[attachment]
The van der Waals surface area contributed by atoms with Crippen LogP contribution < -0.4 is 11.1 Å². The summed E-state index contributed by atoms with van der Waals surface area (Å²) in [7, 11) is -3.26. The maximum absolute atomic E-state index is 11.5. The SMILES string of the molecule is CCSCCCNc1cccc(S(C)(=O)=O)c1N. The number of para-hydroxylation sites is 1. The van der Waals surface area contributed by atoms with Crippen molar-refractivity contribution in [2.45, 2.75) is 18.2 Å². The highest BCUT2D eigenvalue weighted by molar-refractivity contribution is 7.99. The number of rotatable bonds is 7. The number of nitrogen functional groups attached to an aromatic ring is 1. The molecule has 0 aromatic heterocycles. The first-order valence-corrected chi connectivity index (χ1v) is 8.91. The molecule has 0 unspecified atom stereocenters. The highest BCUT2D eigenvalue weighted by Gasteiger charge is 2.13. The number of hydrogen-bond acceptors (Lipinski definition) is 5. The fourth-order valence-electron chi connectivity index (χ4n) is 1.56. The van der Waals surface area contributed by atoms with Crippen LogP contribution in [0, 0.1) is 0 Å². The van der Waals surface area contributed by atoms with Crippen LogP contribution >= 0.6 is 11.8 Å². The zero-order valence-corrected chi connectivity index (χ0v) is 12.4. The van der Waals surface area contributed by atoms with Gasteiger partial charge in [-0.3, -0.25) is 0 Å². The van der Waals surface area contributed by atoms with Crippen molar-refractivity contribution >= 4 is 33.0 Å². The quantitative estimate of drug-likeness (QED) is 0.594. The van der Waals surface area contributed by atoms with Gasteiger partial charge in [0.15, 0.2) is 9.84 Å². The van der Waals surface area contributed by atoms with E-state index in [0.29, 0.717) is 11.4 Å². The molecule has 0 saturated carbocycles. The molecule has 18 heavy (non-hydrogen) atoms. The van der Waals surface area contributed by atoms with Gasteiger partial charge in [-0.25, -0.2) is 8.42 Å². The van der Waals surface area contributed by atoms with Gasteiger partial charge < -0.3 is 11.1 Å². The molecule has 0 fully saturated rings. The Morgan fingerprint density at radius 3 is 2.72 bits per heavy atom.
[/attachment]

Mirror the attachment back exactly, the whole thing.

The van der Waals surface area contributed by atoms with Crippen LogP contribution < -0.4 is 11.1 Å². The summed E-state index contributed by atoms with van der Waals surface area (Å²) in [7, 11) is -3.26. The maximum absolute atomic E-state index is 11.5. The SMILES string of the molecule is CCSCCCNc1cccc(S(C)(=O)=O)c1N. The number of para-hydroxylation sites is 1. The van der Waals surface area contributed by atoms with Crippen molar-refractivity contribution in [2.45, 2.75) is 18.2 Å². The highest BCUT2D eigenvalue weighted by molar-refractivity contribution is 7.99. The number of rotatable bonds is 7. The number of nitrogen functional groups attached to an aromatic ring is 1. The molecule has 0 aromatic heterocycles. The first-order valence-corrected chi connectivity index (χ1v) is 8.91. The molecule has 0 unspecified atom stereocenters. The highest BCUT2D eigenvalue weighted by Gasteiger charge is 2.13. The number of hydrogen-bond acceptors (Lipinski definition) is 5. The fourth-order valence-electron chi connectivity index (χ4n) is 1.56. The van der Waals surface area contributed by atoms with Crippen LogP contribution in [0, 0.1) is 0 Å². The van der Waals surface area contributed by atoms with Crippen LogP contribution >= 0.6 is 11.8 Å². The zero-order valence-corrected chi connectivity index (χ0v) is 12.4. The van der Waals surface area contributed by atoms with Gasteiger partial charge in [-0.3, -0.25) is 0 Å². The van der Waals surface area contributed by atoms with Crippen molar-refractivity contribution >= 4 is 33.0 Å². The quantitative estimate of drug-likeness (QED) is 0.594. The van der Waals surface area contributed by atoms with Gasteiger partial charge in [0.15, 0.2) is 9.84 Å². The van der Waals surface area contributed by atoms with E-state index in [0.29, 0.717) is 11.4 Å². The molecule has 0 saturated carbocycles. The molecule has 18 heavy (non-hydrogen) atoms. The van der Waals surface area contributed by atoms with Gasteiger partial charge in [-0.25, -0.2) is 8.42 Å². The van der Waals surface area contributed by atoms with Gasteiger partial charge < -0.3 is 11.1 Å². The molecule has 0 fully saturated rings. The Morgan fingerprint density at radius 3 is 2.72 bits per heavy atom.